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Inverters

A power inverter is a device that converts DC power (also known as direct current), to standard AC power (alternating current). Inverters are used to operate electrical equipment from the power produced by a car or boat battery or renewable energy sources, like solar panels or wind turbines. DC power is what batteries store, while AC power is what most electrical appliances need to run so an inverter is necessary to convert the power into a usable form. For example, when a cell phone is plugged into a car cigarette lighter to recharge, it supplies DC power; this must be converted to the required AC power by a powerinverter to charge the phone.

How Inverters Work

DC power is steady and continuous, with an electrical charge that flows in only one direction. When the output of DC power is represented on a graph, the result would be a straight line. AC power, on the other hand, flows back and forth in alternating directions so that, when represented on a graph, it appears as a sine wave, with smooth and regular peaks and valleys. A power inverter uses electronic circuits to cause the DC power flow to change directions, making it alternate like AC power. These oscillations are rough and tend to create a square waveform rather than a rounded one, so filters are required to smooth out the wave, allowing it to be used by more electronic devices.


Most electronic devices require AC power to work correctly because they are designed to be plugged into a standard wall outlet, which supplies AC power. These devices need a specific amount of low, regulated voltage in order to operate. AC power is easier to step up or down, or change from one voltage to another, than DC and easier to regulate. In many cases, when a power inverter is in use, DC power is being converted to AC power, which is then stepped down and turned back into DC power inside the device.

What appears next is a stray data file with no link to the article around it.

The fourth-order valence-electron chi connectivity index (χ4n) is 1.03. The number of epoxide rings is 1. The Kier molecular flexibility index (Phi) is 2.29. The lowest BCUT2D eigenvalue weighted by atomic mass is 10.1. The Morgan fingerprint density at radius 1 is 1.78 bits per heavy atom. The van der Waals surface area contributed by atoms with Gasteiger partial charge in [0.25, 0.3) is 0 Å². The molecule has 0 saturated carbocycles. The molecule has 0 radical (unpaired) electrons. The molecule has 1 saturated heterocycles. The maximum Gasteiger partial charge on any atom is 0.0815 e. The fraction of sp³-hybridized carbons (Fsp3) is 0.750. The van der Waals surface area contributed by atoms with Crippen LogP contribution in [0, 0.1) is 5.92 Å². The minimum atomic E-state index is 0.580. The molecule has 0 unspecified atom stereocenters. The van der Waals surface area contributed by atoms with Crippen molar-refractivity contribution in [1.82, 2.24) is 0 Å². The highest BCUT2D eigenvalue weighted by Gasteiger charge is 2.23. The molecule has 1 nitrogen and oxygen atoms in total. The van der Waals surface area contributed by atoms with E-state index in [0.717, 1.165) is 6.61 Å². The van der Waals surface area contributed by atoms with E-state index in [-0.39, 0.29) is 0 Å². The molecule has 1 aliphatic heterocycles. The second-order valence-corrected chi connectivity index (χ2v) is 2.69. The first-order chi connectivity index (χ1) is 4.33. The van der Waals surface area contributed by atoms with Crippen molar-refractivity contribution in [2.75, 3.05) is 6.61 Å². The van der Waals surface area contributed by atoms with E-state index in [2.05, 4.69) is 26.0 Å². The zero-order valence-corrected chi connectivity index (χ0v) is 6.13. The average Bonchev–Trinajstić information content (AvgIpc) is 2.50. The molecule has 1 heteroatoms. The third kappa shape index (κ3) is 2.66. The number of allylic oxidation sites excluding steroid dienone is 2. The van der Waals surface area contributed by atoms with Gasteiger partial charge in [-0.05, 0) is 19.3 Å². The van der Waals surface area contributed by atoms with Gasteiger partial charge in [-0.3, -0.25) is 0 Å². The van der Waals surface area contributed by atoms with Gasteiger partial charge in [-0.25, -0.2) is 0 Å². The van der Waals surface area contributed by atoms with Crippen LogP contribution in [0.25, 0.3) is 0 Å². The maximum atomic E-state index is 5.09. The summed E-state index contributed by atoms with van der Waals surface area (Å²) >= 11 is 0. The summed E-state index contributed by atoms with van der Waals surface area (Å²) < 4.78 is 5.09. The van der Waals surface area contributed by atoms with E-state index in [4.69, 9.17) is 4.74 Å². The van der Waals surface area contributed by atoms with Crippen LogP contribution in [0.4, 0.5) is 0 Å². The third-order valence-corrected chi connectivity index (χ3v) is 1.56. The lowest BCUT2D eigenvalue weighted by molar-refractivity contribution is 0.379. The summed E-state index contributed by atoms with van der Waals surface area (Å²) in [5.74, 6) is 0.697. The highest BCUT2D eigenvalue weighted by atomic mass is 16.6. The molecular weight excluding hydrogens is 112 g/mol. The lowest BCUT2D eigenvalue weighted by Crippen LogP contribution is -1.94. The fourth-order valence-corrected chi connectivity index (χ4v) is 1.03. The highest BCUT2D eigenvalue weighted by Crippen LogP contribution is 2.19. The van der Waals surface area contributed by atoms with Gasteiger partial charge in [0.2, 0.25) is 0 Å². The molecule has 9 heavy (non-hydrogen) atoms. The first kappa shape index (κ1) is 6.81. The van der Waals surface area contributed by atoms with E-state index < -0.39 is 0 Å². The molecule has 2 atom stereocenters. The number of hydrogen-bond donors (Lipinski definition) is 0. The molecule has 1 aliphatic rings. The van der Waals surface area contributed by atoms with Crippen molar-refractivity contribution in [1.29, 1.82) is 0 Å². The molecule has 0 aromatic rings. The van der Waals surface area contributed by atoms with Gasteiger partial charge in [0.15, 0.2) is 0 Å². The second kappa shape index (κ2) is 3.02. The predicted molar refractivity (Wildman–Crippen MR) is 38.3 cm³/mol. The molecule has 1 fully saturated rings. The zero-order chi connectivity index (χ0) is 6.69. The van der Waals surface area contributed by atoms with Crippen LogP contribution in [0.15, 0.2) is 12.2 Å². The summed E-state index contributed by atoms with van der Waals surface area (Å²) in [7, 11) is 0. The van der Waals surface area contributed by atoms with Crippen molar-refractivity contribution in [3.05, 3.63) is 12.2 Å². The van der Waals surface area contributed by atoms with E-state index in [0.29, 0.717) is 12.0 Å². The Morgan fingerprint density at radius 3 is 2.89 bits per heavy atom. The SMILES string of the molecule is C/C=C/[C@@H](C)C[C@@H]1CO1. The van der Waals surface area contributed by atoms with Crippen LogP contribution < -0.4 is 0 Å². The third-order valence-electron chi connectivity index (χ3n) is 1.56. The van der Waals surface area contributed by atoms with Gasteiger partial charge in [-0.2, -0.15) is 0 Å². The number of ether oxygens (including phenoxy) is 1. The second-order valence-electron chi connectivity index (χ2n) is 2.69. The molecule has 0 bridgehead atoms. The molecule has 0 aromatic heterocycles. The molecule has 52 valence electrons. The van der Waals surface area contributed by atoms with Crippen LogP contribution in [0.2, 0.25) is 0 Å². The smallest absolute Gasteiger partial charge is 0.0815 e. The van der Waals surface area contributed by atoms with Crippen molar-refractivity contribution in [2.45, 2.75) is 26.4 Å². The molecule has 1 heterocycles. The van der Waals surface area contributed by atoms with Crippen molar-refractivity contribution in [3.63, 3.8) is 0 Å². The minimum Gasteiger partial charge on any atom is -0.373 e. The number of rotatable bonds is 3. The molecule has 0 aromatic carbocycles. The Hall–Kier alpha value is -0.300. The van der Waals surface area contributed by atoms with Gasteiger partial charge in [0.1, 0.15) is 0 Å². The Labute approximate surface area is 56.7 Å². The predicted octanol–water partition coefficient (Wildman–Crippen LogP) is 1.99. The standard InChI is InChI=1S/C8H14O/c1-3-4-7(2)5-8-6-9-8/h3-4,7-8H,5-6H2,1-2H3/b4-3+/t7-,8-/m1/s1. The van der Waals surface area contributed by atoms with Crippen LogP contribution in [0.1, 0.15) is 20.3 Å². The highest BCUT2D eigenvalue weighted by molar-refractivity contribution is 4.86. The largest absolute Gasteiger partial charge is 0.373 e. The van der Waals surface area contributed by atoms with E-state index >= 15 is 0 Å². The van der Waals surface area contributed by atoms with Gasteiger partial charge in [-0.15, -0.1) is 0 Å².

Types of Inverters

Most modern power inverters produce either modified square (or modified sine) waves, or pure sine (or true sine) waves. Modified square wave inverters don't provide the smooth peaks and valleys that AC power from a home's electrical outlet does, but it can deliver power that is consistent and efficient enough to run most devices. This type of inverter is relatively inexpensive, and probably the most popular type.

Pure sine wave inverters are the most expensive, but they also deliver the smoothest and most even wave output. Any device will run on a pure sine wave, but some sensitive equipment, like certain medical equipment and variable speed or rechargeable tools, requires this type of inverter to operate correctly. Radios, for example, work better with pure sine wave inverters because the modified square wave inverter's less-smooth waves disrupt the radio's reception, causing static and other noise.

Inverter Uses

Basic power inverters are often small, rectangular devices that plug directly into the cigarette lighter or DC outlet on the dashboard of a car or other vehicle. This size inverter is usually sufficient to run a laptop, a small television, a portable DVD player, or similar equipment. These devices don’t draw a lot of power and can be used continuously while the vehicle is running; they may even be used for a half-hour to an hour while the engine is off, such as while camping or during a power outage at home.

Other power inverters come with jumper-like cables so they can be connected directly to a battery. This type is required to run more powerful equipment, such as power tools at a remote work site or a larger TV. Inverters can also be hard-wired into a battery to make them easier to use with larger pieces of equipment.

Larger inverters are used to convert solar or wind energy into AC power that can be used in a home. Called a grid-tie inverter, this device links into the utility grid to allow power to be delivered along the same wires that supply energy from a electric utility. It even allows any excess power produced to be fed back into the grid, where it can be sold to the utility company.

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